Blood cancers

Lymphoma patients taken aback by steroids’ psych effects

Patients are not being warned about the distressing psychiatric side effects of the corticosteroids they take for conditions such as lymphoma, a Victorian study shows.

Haematology patients often experience effects such as aggression and sleep difficulties without realising that these are attributable to the cycles of high dose steroids they are taking to complement chemotherapy for cancer, research from the Department of Psychosocial Cancer Care at St Vincent’s Hospital, Melbourne, has found.

Analysing feedback from 18 patients recently diagnosed with lymphoma, multiple myeloma and  leukaemia, they found that most had experienced uncomfortable side-effects of high dose steroids such as irritability, inability to sleep and poor concentration.

Some patients said the psychological effects had an adverse impact not only on themselves but also on their work and household enviroment.

“Family members can feel threatened and fearful of the anger and aggression exhibited by patients experiencing severe adverse effects,” they researchers said.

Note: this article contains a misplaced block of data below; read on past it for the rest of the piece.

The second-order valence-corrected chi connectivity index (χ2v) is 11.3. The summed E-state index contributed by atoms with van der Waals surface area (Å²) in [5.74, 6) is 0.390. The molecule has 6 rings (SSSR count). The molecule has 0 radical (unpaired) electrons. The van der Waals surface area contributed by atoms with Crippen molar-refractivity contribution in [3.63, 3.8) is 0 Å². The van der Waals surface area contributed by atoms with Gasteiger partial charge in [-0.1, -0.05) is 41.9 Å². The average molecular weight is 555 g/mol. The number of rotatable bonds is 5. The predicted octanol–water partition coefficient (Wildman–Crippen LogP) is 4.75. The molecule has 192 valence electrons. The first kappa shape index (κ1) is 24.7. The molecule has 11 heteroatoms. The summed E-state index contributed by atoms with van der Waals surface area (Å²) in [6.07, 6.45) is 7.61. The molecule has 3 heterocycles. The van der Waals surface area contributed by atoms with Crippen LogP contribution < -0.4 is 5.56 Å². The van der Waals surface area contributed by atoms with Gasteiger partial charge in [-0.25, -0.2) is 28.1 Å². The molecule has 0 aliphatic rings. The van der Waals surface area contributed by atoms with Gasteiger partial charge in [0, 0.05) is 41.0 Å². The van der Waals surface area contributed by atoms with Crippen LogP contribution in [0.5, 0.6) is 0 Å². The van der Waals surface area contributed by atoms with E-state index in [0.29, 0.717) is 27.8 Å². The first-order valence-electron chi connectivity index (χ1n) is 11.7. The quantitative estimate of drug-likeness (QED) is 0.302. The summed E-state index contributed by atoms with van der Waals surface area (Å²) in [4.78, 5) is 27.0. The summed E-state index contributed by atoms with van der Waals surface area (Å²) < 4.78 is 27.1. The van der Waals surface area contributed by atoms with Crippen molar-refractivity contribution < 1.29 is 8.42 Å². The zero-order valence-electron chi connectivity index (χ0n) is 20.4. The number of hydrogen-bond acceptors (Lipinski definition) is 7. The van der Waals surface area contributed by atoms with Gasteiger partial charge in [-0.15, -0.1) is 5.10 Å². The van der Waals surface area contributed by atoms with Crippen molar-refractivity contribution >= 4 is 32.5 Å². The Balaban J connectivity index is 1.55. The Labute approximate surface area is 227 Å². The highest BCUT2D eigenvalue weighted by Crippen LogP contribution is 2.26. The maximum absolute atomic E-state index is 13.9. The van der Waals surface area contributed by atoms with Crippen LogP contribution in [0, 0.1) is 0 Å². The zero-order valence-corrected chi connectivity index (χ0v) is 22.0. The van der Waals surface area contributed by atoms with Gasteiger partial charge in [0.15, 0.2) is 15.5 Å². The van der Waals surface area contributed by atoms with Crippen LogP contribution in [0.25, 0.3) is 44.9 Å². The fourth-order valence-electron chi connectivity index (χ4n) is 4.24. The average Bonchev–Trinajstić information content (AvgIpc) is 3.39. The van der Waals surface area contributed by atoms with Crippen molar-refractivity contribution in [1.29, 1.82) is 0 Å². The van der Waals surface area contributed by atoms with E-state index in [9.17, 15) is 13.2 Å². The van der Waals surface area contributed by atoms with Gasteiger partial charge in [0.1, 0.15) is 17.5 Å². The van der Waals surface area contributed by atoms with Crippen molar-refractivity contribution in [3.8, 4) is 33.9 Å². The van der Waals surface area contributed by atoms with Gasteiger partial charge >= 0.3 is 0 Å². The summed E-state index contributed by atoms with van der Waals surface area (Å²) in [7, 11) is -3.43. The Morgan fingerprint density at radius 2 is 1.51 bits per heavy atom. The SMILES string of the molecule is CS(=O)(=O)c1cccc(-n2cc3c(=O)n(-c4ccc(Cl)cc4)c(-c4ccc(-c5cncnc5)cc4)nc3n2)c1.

Few patients remembered being told about the psychiatric side effects before starting steroids, or they believed the information may have been vague and lost in the “information overload” of their cancer diagnosis.

Lacking awareness of the psychiatric effects of steroids, most patients wrongly blamed the unpleasant symptoms on other causes, such as a changed domestic or hospital environment or due to the anxiety and stress of having cancer.

With little or no information from clinicians, patients tended to find their own ways of coping with the irritability and sleep disturbances, such as through exercise or changed lifestyle patterns.

“I just try to clear my mind, just think about positive things. Yeah, just try not to let my mind race away, and that’s about all I do. Try and close my eyes and go to sleep,” said one particpant.

Patients said they were surprised and often relieved when they were told by their clinician that the psychiatric symptoms were side effects of their medication. However, many were still unsatisfied with the solutions offered, particularly if they involved more drugs such as hypnotics and sedatives.

The researchers said their findings showed a need for clearer and more pro-active patient education from clinicians on psychiatric side effects before starting steroid treatment.

“Patients need better preparation for potential unpredictable and bewildering side-effects … with opportunities for thoughtfully anticipating side-effect management options and coping strategies if needed,” they suggested.

Clinics should also actively question patients about psychiatric side effects and be prepared to offer psychosocial support interventions to manage them, they added.

The findings are published in Nursing and Health Science.

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